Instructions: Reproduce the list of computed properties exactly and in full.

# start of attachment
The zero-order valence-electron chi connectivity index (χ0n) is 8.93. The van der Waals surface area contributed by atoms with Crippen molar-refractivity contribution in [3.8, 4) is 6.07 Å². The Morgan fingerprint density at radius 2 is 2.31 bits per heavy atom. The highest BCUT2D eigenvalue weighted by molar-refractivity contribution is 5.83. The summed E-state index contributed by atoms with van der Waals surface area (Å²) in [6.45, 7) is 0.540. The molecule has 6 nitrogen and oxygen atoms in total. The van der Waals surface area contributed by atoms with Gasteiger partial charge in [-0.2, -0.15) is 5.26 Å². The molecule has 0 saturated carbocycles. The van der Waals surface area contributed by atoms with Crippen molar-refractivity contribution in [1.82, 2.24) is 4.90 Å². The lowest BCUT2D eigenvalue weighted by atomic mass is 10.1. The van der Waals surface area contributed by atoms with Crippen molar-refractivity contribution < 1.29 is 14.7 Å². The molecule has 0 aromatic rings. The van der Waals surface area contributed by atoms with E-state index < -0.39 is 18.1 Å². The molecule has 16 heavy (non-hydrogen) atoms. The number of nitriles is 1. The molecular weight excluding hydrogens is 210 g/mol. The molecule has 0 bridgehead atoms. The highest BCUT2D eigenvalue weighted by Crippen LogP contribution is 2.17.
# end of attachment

The zero-order valence-electron chi connectivity index (χ0n) is 8.93. The van der Waals surface area contributed by atoms with Crippen molar-refractivity contribution in [3.8, 4) is 6.07 Å². The Morgan fingerprint density at radius 2 is 2.31 bits per heavy atom. The highest BCUT2D eigenvalue weighted by molar-refractivity contribution is 5.83. The summed E-state index contributed by atoms with van der Waals surface area (Å²) in [6.45, 7) is 0.540. The molecule has 6 nitrogen and oxygen atoms in total. The van der Waals surface area contributed by atoms with Gasteiger partial charge in [-0.2, -0.15) is 5.26 Å². The molecule has 0 saturated carbocycles. The van der Waals surface area contributed by atoms with Crippen molar-refractivity contribution in [1.82, 2.24) is 4.90 Å². The lowest BCUT2D eigenvalue weighted by atomic mass is 10.1. The van der Waals surface area contributed by atoms with Crippen molar-refractivity contribution < 1.29 is 14.7 Å². The molecule has 0 aromatic rings. The van der Waals surface area contributed by atoms with E-state index < -0.39 is 18.1 Å². The molecule has 16 heavy (non-hydrogen) atoms. The number of nitriles is 1. The molecular weight excluding hydrogens is 210 g/mol. The molecule has 0 bridgehead atoms. The highest BCUT2D eigenvalue weighted by Crippen LogP contribution is 2.17.